Much of that [decision] is [based on] insurance preferences, but it also brings in the new subcutaneous, fixed-dose combination of trastuzumab and pertuzumab with hyaluronidase. That is certainly going to continue to be an option for patients who do achieve a pCR and then go on to likely continue trastuzumab and pertuzumab in the adjuvant setting.

What benefits can the subcutaneous trastuzumab/pertuzumab combination provide to patients compared with the intravenous [IV] formulation?

It is important to keep in mind that our patients in the early-stage setting are coming in for a full year of therapy. I [discuss giving] neoadjuvant or adjuvant therapy, followed by chemotherapy, followed by trastuzumab plus or minus pertuzumab for a year [with my patients]. That is a long time [to be on therapy].

[Treatment] is given every 3 weeks, so [patients are required] to come into the chemotherapy-infusion site, wait for labs to review prior parameters, receive the infusion, and then come back 3 weeks later. [This course of therapy] does have a place. Some of my patients feel very comfortable with the IV infusion, so there has been some hesitancy in discussing the subcutaneous formulation, which is an injection given in the upper thigh. Some patients feel uneasy about that. However, other patients have found it to be something that they certainly want to consider, especially after they complete their chemotherapy.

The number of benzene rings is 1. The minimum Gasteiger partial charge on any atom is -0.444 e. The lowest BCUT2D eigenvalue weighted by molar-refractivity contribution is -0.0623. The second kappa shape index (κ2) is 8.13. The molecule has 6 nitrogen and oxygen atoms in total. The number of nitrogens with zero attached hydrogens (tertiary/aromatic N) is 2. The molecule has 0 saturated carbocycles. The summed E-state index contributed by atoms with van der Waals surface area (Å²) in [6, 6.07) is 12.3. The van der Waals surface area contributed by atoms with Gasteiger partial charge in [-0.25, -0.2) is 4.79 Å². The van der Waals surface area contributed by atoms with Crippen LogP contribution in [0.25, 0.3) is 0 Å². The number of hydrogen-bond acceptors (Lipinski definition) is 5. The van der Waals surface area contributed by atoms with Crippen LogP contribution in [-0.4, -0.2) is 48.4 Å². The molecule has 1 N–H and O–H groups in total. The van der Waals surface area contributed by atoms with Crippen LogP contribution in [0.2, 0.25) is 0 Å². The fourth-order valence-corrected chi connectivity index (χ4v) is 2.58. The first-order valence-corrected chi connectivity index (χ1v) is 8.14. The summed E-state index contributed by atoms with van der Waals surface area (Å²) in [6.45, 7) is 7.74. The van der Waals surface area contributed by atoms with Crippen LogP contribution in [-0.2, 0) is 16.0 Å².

The other important [factor] has been the coronavirus disease 2019 pandemic. Trying to minimize [patients’] exposure to the health care system [has been necessary]. If a patient doesn’t need to be [at the infusion center or hospital] for 30 or 60 minutes, and they can instead get [treatment] in 5 to 8 minutes. We can get patients in and out quickly [and] treat more patients [effectively].

Updated data from the APT and APHINITY trials have also been reported. How do those data inform clinical decisions in the early-stage setting? 

The 7-year [update] of the APT trial showed really excellent outcomes for patients. Specifically, an overall survival [(OS) rate] well above 90% and a DFS [rate] around 93%. Four patients had distant recurrence; patients did very well with the combination. That regimen has become a standard of care for patients with stage I or II HER2-positive breast cancer.